We review the Every time we meet songs


TV: Finally, it is Emelie Hollow’s (26) turn to hear what the others have done with her songs. She sang in public for the first time when she was three years old, and at 12 she released her first self-written song after a competition in P4. Six years later, she came in fourth place in the short-lived TV program “The Stream”.

Alongside her own career, Emelie has written songs for and with many other artists, from Dagny to Alan Walker and Tix. Tonight, she is interpreted by the other six artists in “Hver gang vi møstes”, and we review continuously as usual.

Ramón: “He” (Emelie Hollow / Øyvind Mathisen)

“He” is originally “slow music”, which in Ramón’s Norwegian translation has become “Bli”. He has “spirited” it up a bit and made it acoustic and more analogue, with a soft acoustic guitar as the most prominent instrument.

Ramón basically has a distinctive way of singing, bordering on talk singing. Here he “breaks out” quite quickly in falsetto, he sings with empathy and for the first time I also feel that he does it one hundred percent relaxed with his gentle voice. I am waiting for a boost in the arrangement which will come eventually – albeit cautiously. It’s not a deep text, but it’s fair to say that it’s improved over the excessively slow-moving and tough original?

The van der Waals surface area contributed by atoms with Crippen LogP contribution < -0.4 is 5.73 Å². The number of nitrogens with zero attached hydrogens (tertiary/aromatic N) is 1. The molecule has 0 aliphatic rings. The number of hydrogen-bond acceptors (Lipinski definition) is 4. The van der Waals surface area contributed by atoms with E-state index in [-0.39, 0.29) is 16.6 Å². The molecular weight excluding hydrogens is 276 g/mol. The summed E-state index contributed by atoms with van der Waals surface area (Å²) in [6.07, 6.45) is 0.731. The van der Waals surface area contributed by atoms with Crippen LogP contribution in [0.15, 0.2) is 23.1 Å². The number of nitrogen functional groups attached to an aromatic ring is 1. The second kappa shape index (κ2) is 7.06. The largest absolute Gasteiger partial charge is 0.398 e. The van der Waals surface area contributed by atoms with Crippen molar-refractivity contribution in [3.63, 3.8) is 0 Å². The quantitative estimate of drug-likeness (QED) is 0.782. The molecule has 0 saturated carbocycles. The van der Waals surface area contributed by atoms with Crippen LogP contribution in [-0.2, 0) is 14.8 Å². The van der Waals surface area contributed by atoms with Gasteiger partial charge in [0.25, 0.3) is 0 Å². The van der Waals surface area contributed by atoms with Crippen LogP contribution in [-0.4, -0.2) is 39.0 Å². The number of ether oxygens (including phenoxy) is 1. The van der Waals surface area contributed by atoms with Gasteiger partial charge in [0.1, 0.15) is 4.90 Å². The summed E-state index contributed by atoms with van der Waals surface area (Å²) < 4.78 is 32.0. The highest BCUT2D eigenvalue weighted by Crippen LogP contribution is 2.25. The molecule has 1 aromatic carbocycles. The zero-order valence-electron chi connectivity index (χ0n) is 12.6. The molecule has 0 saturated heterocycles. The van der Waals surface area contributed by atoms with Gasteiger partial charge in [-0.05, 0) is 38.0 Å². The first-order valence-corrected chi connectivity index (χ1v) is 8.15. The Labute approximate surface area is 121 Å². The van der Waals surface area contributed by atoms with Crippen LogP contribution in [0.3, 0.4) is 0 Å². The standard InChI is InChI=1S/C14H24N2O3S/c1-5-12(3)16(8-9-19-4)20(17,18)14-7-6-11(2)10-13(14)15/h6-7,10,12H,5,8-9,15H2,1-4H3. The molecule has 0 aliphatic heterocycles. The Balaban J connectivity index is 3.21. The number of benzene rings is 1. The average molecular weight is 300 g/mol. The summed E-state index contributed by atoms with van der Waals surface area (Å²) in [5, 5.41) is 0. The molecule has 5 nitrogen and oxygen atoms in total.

Matoma with Ruben: “Alone together” (Hollow / Carl-Viktor Guttormsen)

“Alone together” is also a “slow song” that increases in tempo. It has a special history. Emelie wrote it after input from VG readers about life as a young person in 2021, and it is naturally strongly influenced by the pandemic.

Matoma has translated it into English. He and his guest vocalists have had good results on the streaming services with several of their interpretations in “Every time we meet”. Tonight it is Ruben (Markussen) who is helping to pay tribute to an artist he also knows well. The Norwegian text is full of contradictions. Something is muted here. Translated into English, “Alone Together” has become a straight pop song that has been transformed from hurtful and hurtful to positive and full of hope. Ruben does a fine-fine job with the vocals, but like much else in the genre, this dance version is overly formulaic.

The article is in Norwegian

Tags: review time meet songs


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